The ongoing tragedies are obvious, and the shame palpable. The dangers for escalation outside Syria (itself included in an update of the ‘Axis of Evil’ in 2002) are apparent. The consequences for the people inside Syria, already dying in the so-called superpowers’ games, are inevitable. A group called Radical Beirut are calling it clear. “Foreign military intervention in Syria is unacceptable and condemnable, whether it comes from Hezbollah, Russia, Iran or the Americans, Turkey or the Arab countries. Syrians are the only ones who should determine the fate of their country” they write. “On the other hand, foreign military intervention …does not erase the crimes of Assad and his regime and does not erase his being a tyrant and a criminal against humanity…Military strikes will serve the Assad regime who will kill people under the pretext of resistance to foreign interference, and the regime will appear to be a heroic resistance to imperialism and “terrorism”. At this stage, we need moral clarity to support people in the face of power and freedom in the face of tyrants and occupation”.

We in the UK, under our own, smooth-talking autocrats, can surely agree with that. Luis Moreno-Ocampo, the International Criminal Court’s former prosecutor, said, back in November, that world leaders had a ‘good case’ for preparing a warrant to arrest Assad. Such a move, the former judge noted, ‘would force Assad to negotiate’. He was ignored, and the bloodshed by Assad’s regime, and by the increasingly crazed, and Western-backed rebels, has continued. If this world were a sane one, and the UK government possessed a fraction of the morality it claims as its own, it would be working with the UN to arrest Assad, not preparing to bomb the people of an already devastated country to punish ‘him’.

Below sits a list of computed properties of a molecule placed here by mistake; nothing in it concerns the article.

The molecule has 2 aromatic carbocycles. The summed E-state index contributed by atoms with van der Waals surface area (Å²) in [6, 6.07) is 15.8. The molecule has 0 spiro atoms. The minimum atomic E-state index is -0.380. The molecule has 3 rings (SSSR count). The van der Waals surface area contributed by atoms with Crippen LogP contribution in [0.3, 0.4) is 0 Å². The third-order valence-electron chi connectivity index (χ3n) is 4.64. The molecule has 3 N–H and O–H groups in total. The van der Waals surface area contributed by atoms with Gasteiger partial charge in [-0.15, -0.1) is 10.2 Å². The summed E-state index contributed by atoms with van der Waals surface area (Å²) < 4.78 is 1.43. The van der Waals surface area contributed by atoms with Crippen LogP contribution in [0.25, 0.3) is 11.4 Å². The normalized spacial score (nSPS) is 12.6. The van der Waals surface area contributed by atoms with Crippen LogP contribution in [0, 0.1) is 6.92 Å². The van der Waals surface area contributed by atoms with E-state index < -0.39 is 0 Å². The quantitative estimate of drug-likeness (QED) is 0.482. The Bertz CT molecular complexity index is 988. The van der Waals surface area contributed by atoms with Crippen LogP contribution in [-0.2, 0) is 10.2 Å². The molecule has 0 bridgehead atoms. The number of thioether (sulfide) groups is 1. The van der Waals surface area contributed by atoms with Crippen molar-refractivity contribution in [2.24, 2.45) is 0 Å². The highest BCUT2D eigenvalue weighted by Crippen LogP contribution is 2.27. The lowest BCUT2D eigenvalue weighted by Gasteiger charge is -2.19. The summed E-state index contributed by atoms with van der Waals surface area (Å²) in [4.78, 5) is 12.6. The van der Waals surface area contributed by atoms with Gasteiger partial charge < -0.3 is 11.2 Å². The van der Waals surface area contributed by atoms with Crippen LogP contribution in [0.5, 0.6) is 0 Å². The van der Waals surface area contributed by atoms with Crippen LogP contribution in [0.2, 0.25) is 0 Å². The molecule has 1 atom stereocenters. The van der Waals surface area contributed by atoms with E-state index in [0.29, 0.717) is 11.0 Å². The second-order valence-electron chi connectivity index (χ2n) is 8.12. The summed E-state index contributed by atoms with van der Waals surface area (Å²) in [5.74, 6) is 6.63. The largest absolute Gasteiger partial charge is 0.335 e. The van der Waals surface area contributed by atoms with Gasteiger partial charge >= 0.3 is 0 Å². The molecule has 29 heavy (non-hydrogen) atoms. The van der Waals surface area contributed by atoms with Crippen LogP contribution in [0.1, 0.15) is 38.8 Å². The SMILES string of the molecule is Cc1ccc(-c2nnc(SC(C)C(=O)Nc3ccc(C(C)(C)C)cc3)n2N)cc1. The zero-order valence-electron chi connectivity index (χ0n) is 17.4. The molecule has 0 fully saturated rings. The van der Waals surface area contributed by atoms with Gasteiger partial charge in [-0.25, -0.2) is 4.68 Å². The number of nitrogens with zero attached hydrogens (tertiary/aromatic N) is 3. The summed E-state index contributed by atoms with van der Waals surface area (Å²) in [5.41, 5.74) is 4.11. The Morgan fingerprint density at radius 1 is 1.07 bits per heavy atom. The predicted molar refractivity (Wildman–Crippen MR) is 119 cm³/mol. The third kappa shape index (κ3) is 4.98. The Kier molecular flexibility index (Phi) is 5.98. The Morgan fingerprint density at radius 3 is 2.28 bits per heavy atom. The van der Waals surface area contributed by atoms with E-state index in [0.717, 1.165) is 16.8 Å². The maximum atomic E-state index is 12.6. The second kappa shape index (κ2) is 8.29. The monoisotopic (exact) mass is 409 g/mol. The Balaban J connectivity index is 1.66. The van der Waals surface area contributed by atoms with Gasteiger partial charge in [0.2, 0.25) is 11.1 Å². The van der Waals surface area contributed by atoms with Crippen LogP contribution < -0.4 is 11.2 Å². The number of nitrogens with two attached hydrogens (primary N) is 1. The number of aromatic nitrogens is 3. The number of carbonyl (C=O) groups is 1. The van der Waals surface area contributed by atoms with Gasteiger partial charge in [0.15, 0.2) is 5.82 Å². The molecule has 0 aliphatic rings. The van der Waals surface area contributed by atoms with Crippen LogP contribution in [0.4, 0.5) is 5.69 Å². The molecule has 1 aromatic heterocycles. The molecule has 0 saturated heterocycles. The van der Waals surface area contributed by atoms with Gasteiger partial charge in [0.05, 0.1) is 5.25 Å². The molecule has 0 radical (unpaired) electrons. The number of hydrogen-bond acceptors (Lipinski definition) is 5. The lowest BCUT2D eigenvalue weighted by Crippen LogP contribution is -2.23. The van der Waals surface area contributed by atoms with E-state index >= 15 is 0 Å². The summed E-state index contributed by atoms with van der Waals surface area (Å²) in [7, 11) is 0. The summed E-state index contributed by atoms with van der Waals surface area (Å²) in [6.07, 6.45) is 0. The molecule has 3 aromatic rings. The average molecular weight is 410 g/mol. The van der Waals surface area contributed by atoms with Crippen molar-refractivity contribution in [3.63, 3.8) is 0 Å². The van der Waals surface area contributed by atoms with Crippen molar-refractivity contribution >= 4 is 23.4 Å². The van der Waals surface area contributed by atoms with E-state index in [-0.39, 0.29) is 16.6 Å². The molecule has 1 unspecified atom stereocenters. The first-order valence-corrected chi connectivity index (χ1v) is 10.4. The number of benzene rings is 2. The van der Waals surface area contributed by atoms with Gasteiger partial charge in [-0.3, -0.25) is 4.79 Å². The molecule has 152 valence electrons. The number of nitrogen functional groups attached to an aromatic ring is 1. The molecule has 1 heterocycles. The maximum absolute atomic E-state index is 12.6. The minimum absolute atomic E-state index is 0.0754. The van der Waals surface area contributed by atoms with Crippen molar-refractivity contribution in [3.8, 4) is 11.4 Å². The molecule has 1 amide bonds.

Still, it is tempting to imagine this country’s reaction had a thousand UN peacekeepers, or representatives of the countries who stood firm against Iraq, turned up at the Houses of Parliament to arrest Blair and his inner circle. Possibly, most people here would have cheered. But, judging by our government’s own actions, there would have been no need for them to stick with international law. They could have just bombed us. Our MPs should be encouraged to reflect on this equivalence. The ‘debate’ which the more radical MPs have been demanding is, based on the Iraq precedent, nonsensical; the terms already fixed.

They need to be told to act.

Tabitha Troughton is a a freelance journalist and has written for various publications, including the Sunday Times, Morning Star. Tabitha has reported on Afghanistan, Pakistan, Abkhazia, Iceland, and the student protests in the UK. Her first novel “Animals” was published by Simon & Schuster.